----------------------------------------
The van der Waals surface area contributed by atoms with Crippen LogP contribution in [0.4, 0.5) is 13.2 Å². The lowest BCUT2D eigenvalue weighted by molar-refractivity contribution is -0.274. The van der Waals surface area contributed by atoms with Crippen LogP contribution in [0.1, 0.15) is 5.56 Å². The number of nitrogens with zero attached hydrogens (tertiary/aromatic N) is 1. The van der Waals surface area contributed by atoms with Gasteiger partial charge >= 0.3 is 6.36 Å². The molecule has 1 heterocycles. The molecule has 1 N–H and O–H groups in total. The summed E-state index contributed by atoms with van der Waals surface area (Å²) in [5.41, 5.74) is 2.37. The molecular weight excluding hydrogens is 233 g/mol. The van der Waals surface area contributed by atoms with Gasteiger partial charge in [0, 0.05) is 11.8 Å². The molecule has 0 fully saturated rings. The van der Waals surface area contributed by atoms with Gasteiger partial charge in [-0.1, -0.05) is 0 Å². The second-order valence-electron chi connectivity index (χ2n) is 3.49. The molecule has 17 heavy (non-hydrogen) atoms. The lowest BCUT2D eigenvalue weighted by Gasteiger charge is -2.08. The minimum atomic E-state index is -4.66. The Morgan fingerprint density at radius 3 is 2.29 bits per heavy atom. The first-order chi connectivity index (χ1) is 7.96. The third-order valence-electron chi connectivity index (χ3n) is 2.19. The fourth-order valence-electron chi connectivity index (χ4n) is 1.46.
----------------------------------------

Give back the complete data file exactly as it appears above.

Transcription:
The van der Waals surface area contributed by atoms with Crippen LogP contribution in [0.4, 0.5) is 13.2 Å². The lowest BCUT2D eigenvalue weighted by molar-refractivity contribution is -0.274. The van der Waals surface area contributed by atoms with Crippen LogP contribution in [0.1, 0.15) is 5.56 Å². The number of nitrogens with zero attached hydrogens (tertiary/aromatic N) is 1. The van der Waals surface area contributed by atoms with Gasteiger partial charge >= 0.3 is 6.36 Å². The molecule has 1 heterocycles. The molecule has 1 N–H and O–H groups in total. The summed E-state index contributed by atoms with van der Waals surface area (Å²) in [5.41, 5.74) is 2.37. The molecular weight excluding hydrogens is 233 g/mol. The van der Waals surface area contributed by atoms with Gasteiger partial charge in [0, 0.05) is 11.8 Å². The molecule has 0 fully saturated rings. The van der Waals surface area contributed by atoms with Gasteiger partial charge in [-0.1, -0.05) is 0 Å². The second-order valence-electron chi connectivity index (χ2n) is 3.49. The molecule has 17 heavy (non-hydrogen) atoms. The lowest BCUT2D eigenvalue weighted by Gasteiger charge is -2.08. The minimum atomic E-state index is -4.66. The Morgan fingerprint density at radius 3 is 2.29 bits per heavy atom. The first-order chi connectivity index (χ1) is 7.96. The third-order valence-electron chi connectivity index (χ3n) is 2.19. The fourth-order valence-electron chi connectivity index (χ4n) is 1.46.